This was a textbook example of a code of silence, where staff try to protect each other from the consequences of their misconduct by remaining silent about what they have witnessed or lying to protect their colleagues, says the new report from the OIG. While Allen was eventually reported to the register after the inspector general found him responsible for the abuses, the other three were not. Even though they were criminally convicted of failing to report what they had witnessed and the Inspector General found that they had engaged in the cover-up, the previous law did not include obstruction as a reportable offence.

The new law is a much-needed reform that will provide additional protection for residents and hold accountable any bad actor who violates a resident’s or patient’s trust, Pritzker spokesperson Alex Gough said in a statement.

Governor Pritzker continues to take longstanding problems in Choate very seriously and remains committed to providing a safe and healthy living environment for every single person residing in the state’s care.

Neumer said in a statement on Monday that he is pleased the governor and lawmakers have backed the measure, which passed unanimously in both houses, because it serves as a strong deterrent to those who would engage in a silence-type code of conduct. where employees lie or withhold key facts from investigators in an attempt to protect themselves and/or their colleagues.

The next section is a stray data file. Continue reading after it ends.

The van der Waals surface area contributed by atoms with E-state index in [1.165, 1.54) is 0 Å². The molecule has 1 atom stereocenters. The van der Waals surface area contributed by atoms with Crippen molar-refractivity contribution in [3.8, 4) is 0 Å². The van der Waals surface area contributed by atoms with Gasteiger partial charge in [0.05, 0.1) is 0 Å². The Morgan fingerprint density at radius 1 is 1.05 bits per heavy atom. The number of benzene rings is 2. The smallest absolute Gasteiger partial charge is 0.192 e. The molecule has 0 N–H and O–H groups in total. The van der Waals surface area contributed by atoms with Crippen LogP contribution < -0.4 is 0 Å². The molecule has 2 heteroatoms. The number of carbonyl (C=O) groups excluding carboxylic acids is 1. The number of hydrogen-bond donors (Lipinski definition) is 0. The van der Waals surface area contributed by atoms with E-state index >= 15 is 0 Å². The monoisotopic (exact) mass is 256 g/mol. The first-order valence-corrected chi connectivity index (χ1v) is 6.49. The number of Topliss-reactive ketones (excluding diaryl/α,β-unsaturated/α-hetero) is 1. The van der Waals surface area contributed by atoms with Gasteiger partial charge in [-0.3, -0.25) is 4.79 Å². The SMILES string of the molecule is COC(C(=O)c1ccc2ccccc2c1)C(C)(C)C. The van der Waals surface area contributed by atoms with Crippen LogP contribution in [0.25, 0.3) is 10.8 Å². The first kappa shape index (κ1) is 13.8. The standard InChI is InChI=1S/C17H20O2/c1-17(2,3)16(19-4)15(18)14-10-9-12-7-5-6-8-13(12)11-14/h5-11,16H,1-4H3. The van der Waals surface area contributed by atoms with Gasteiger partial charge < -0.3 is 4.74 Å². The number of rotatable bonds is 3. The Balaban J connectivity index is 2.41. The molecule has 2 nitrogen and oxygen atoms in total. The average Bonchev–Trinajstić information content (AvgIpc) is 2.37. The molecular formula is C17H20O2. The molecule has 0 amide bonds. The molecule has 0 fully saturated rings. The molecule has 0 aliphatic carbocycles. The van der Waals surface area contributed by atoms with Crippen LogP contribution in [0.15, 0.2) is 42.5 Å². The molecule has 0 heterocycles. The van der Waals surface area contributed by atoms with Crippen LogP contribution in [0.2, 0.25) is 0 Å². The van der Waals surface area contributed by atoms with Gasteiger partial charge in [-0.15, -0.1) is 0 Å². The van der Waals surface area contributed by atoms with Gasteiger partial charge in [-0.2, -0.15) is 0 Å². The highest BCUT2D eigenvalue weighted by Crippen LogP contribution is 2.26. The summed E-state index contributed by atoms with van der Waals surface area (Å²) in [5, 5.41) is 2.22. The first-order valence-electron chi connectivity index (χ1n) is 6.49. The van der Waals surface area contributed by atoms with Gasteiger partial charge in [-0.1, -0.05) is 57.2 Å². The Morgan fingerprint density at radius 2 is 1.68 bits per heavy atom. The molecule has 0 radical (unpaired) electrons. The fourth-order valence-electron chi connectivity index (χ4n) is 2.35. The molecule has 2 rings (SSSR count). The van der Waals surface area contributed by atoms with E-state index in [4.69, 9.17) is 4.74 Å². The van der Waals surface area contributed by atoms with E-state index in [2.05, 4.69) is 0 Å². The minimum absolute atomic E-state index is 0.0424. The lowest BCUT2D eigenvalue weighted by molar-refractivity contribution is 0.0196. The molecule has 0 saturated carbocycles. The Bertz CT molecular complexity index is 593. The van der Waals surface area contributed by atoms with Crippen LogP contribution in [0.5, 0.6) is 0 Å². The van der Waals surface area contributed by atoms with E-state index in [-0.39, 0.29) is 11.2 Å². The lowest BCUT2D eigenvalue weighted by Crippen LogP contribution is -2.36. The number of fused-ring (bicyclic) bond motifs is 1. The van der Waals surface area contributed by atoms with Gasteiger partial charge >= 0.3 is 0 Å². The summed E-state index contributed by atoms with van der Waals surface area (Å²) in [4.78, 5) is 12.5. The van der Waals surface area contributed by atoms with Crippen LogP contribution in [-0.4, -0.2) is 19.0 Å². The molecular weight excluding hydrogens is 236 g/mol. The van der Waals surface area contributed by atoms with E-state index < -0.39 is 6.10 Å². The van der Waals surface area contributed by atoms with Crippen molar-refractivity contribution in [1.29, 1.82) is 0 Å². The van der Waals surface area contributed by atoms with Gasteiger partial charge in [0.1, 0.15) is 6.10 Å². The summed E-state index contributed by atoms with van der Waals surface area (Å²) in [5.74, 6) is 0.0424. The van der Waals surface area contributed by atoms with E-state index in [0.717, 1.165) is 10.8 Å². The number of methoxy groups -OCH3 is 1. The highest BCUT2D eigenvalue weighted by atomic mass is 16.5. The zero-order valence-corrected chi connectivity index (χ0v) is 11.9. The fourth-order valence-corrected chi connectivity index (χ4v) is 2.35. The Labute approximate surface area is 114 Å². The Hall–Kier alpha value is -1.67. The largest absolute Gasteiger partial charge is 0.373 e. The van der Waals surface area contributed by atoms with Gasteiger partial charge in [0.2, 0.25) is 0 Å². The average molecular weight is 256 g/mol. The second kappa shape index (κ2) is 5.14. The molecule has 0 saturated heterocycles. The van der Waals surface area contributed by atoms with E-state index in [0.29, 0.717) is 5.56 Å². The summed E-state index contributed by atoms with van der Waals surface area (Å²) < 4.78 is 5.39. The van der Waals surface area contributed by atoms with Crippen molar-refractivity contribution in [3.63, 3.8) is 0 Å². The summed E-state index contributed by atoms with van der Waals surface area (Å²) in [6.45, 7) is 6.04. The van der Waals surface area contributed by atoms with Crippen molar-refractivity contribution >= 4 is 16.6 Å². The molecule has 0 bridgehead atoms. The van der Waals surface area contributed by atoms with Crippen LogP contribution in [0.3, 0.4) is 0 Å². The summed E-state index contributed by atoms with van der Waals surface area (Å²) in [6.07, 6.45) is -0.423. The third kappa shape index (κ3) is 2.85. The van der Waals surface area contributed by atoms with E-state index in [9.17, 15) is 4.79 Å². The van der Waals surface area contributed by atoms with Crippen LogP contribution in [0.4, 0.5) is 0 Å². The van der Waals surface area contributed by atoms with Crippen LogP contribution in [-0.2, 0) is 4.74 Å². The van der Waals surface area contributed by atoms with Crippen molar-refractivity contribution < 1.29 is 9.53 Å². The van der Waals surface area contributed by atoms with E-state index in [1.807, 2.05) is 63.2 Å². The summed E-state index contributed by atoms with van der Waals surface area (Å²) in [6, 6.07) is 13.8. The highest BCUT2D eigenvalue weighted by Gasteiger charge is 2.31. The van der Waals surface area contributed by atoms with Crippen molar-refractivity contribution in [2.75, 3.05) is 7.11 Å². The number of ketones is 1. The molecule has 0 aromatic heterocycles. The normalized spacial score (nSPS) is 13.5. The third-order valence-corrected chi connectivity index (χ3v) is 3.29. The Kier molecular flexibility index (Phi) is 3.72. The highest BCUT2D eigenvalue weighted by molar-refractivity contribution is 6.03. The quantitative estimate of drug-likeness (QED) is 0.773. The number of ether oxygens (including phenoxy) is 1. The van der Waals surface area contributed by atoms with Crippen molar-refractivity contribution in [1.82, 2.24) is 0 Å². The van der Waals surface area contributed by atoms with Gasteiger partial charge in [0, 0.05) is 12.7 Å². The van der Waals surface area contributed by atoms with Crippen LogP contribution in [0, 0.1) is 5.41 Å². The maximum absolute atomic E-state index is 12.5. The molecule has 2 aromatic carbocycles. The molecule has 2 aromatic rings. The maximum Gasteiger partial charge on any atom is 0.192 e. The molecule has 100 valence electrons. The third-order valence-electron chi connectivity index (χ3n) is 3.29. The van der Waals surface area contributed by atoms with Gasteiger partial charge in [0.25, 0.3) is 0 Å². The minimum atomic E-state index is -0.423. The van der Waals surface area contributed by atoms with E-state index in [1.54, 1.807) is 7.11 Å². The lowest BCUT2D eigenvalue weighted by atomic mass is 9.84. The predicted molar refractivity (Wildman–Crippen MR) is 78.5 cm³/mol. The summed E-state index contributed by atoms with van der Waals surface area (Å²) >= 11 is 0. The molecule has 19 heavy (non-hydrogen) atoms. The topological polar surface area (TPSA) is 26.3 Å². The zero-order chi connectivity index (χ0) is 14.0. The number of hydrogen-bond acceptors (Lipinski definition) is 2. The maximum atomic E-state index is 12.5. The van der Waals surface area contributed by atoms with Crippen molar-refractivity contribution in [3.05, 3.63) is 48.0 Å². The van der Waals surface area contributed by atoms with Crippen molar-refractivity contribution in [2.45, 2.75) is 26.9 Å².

When employees cooperate fully and completely with the OIG’s investigation, it also enhances the OIG’s ability to uncover facts, which serves as an added deterrent to misconduct, he said.

IDHS Secretary Grace Hou noted in a letter to Neumer, included in the Inspector General’s report, that she too had supported the legislative change. This is one of several steps her department has taken to address conditions at Choate and the agency’s 12 other developmental centers and mental hospitals, the letter said.

In a statement, Marisa Kollias, a spokeswoman for IDHS, said a system-wide transformation of the agency’s facilities is already underway.

In March, Pritzker and Hou announced that more than 120 Choate residents, about half of the facilities’ population, would have to relocate for safety reasons. Residents and their guardians were given up to three years to find alternative placement, such as in a community foster home or other state-run facility.

In addition to the relocation of some Choates residents, the department has also hired a resident safety officer and is implementing other safety improvements.

Kollias noted that Hou asked the inspector general to lead the review of Choate last September, the same month that news organizations released the first in a series of reports on Choate.

The IDHS leadership remains deeply concerned by the events investigated and reported by the OIG, said Kollias. The report underlines the importance of actions IDHS has taken since the administration began, including substantially expanding training, hiring new staff and installing security cameras.

The inspector general has repeatedly called for security cameras to be installed at Choate and other IDHS facilities, but the department had previously said doing so was complicated by federal regulations. The department said late last week that the Centers for Medicare and Medicaid Services, which partially funds its institutional care, has provided new guidelines that will allow cameras to be installed in indoor and common locations. The department, the statement said, will install them quickly.